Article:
Listening to Turkish Classical Music Decreases Patients' Anxiety, Pain, Dissatisfaction and the Dose of Sedative and Analgesic Drugs During Colonoscopy: A Prospective Randomized Controlled Trial
World Journal of Gastroenterology
AIM: To determine whether listening to music decreases the requirement for dosages of sedative drugs, patients' anxiety, pain and dissatisfaction feelings during colonoscopy and makes the procedure more comfortable and acceptable. METHODS: Patients undergoing elective colonoscopy between October 2005 and February 2006 were randomized into either listening to music (Group 1, n = 30) or not listening to music (Group 2, n = 30). Anxiolytic and analgesic drugs (intravenous midazolam and meperidine) were given according to the patients' demand. Administered medications were monitored. We determined their levels of anxiety using the State-Trait Anxiety Inventory Test form. Patients' satisfaction, pain, and willingness to undergo a repeated procedure were self-assessed using a visual analog scale. RESULTS: The mean dose of sedative and analgesic drugs used in group 1 (midazolam: 2.1 +/- 1.4, meperidine: 18.1 +/- 11.7) was smaller than group 2 (midazolam: 2.4 +/- 1.0, meperidine: 20.6 +/- 11.5), but without a significant difference (P > 0.05). The mean anxiety level in group 1 was lower than group 2 (36.7 +/- 2.2 vs 251.0 +/- 1.9, P < 0.001). The mean satisfaction score was higher in group 1 compared to group 2 (87.8 +/- 3.1 vs 58.1 +/- 3.4, P < 0.001). The mean pain score in group 1 was lower than group 2 (74.1 +/- 4.7 vs 39.0 +/- 3.9, P < 0.001). CONCLUSION: Listening to music during colonoscopy helps reduce the dose of sedative medications, as well as patients' anxiety, pain, dissatisfaction during the procedure. Therefore, we believe that listening to music can play an adjunctive role to sedation in colonoscopy. It is a simple, inexpensive way to improve patients' comfort during the procedure.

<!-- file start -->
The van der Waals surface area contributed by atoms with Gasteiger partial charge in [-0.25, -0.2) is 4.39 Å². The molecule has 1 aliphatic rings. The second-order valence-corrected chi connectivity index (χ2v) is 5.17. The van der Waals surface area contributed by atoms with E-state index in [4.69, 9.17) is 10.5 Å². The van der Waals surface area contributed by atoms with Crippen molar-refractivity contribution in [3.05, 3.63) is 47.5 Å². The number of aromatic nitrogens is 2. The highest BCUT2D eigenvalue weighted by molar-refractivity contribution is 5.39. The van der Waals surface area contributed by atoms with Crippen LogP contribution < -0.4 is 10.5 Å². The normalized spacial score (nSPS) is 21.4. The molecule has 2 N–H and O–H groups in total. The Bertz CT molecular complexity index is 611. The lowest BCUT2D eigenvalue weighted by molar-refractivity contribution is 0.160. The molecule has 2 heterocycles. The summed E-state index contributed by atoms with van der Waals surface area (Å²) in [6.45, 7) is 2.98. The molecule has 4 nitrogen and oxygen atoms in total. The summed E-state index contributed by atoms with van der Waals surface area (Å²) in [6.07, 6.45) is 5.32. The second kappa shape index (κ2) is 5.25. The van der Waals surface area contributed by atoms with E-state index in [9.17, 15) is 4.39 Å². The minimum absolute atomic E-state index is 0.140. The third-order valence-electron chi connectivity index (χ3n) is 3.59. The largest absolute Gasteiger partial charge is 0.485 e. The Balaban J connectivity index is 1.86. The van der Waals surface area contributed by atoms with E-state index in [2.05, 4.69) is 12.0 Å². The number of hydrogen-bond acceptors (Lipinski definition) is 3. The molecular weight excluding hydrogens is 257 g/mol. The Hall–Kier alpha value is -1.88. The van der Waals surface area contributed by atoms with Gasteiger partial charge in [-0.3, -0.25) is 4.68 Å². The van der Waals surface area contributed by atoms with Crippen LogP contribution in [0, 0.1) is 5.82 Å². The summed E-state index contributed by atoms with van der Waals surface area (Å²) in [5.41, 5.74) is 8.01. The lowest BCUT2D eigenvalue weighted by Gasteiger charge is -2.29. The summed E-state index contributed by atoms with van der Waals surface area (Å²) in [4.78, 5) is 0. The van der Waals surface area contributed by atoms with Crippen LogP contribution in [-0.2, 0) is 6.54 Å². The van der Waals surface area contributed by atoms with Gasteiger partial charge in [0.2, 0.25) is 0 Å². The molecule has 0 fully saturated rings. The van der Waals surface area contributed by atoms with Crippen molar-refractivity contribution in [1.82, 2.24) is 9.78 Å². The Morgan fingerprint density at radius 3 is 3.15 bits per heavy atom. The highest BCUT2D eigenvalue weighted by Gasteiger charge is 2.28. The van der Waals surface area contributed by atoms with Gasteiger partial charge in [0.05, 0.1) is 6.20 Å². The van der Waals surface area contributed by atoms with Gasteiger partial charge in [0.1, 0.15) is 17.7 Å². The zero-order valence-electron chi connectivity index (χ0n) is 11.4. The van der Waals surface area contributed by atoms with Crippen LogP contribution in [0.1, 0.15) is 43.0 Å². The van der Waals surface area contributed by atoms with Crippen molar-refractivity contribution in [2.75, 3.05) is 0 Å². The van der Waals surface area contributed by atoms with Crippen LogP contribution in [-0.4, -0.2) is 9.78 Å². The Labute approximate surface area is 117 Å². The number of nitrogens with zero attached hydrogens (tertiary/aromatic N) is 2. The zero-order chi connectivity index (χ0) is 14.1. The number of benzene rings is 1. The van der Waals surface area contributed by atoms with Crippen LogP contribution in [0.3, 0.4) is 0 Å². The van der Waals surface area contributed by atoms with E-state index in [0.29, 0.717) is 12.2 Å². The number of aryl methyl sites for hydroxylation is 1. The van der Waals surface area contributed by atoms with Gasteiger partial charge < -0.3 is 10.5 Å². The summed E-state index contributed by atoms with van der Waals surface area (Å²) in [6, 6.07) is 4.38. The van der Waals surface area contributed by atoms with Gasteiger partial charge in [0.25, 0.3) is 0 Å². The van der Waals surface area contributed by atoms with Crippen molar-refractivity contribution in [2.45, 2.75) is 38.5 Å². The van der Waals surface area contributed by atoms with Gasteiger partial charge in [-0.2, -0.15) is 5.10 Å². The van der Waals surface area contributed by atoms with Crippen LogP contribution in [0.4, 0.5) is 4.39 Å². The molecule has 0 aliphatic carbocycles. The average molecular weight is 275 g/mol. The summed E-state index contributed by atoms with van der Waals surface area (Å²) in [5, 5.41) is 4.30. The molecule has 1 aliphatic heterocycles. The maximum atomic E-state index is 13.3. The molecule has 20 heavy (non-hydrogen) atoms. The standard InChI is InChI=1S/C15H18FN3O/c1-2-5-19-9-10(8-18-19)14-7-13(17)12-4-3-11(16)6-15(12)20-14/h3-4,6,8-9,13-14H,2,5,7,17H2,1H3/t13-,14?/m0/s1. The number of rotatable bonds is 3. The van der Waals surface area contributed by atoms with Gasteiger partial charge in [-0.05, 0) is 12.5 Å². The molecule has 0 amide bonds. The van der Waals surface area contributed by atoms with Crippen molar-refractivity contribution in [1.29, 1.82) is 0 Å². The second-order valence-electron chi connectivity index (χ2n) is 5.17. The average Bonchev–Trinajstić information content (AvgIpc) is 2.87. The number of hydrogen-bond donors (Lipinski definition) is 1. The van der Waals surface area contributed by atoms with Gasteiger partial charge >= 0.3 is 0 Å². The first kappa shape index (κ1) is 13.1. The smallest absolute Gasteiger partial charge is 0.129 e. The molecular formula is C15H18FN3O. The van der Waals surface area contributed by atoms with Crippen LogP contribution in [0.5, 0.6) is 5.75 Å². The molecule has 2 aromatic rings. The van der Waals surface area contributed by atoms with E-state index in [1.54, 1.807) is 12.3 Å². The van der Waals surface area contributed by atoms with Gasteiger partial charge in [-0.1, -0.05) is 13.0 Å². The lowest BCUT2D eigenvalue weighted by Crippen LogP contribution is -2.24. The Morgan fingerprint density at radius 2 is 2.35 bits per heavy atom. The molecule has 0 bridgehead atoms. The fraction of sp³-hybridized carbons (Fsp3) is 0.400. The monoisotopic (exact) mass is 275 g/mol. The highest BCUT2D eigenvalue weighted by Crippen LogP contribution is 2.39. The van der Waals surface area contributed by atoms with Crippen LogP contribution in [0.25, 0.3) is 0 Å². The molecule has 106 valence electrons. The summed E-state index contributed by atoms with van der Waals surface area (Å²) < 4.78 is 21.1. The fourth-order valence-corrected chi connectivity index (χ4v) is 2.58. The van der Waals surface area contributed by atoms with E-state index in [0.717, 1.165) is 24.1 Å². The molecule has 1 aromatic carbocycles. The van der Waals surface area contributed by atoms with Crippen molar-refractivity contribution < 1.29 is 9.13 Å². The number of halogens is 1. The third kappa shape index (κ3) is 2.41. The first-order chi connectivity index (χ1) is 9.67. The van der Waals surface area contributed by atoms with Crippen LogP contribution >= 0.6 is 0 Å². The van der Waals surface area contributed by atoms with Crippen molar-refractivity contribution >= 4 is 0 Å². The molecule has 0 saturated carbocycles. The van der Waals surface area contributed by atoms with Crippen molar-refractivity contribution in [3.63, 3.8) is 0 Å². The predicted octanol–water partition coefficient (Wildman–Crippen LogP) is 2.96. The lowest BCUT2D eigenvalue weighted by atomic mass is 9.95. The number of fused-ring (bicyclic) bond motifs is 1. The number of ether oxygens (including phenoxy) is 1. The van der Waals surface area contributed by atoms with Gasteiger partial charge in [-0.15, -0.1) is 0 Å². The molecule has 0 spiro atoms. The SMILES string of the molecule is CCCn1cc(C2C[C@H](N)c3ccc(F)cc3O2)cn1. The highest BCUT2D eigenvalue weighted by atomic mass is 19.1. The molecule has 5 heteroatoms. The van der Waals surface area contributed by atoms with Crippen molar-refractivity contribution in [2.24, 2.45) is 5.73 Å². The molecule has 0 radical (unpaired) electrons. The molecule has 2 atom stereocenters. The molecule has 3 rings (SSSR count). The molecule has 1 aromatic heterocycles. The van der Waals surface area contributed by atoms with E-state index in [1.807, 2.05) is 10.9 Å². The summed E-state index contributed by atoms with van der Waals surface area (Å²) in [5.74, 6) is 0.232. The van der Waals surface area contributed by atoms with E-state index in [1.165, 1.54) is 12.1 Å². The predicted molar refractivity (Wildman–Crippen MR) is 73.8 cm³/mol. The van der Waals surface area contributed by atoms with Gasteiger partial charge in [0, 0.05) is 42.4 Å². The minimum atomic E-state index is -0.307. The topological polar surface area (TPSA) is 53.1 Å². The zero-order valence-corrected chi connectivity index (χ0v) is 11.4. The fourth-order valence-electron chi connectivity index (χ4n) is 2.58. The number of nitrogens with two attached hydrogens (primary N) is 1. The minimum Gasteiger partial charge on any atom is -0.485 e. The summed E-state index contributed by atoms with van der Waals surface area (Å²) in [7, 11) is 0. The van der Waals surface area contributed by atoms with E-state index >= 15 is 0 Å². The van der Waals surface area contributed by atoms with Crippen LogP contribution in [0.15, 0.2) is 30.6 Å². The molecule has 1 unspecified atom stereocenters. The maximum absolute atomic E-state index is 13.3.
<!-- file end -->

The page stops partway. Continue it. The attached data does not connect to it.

Music and Health Institute Terms
Analgesic Intake; Anti-Anxiety Medication Intake; Anxiety Scales; Anxiety; Discomfort; Hospital Setting; Invasive Medical Procedures; Medication Use; Music Listening; Music Medicine; Opioid Intake; Pain Management and Control; Pain Score or Rating; Pain; Patient Satisfaction; Procedural Pain; Recorded Music Listening; Sedation; Sedative Intake; Self-Report Measures; Visual Analog Scale (VAS); Willingness to Undergo Procedure
Elderly; Analgesics; Anxiety; Colonoscopy; Hypnotics and Sedatives; Pain; Prospective Studies; Relaxation Therapy; Turkey
Randomized Controlled Trial; Quantitative Methods
Ovayolu, N., Ucan, O., Pehlivan, S., Pehlivan, Y., Buyukhatipoglu, H., Savas, M. C., & Gulsen, M. T. (2006). Listening to Turkish Classical Music Decreases Patients' Anxiety, Pain, Dissatisfaction and the Dose of Sedative and Analgesic Drugs During Colonoscopy: A Prospective Randomized Controlled Trial. World Journal of Gastroenterology, 12 (46), 7532-6. Retrieved from https://remix.berklee.edu/mhi-music-pain-articles/105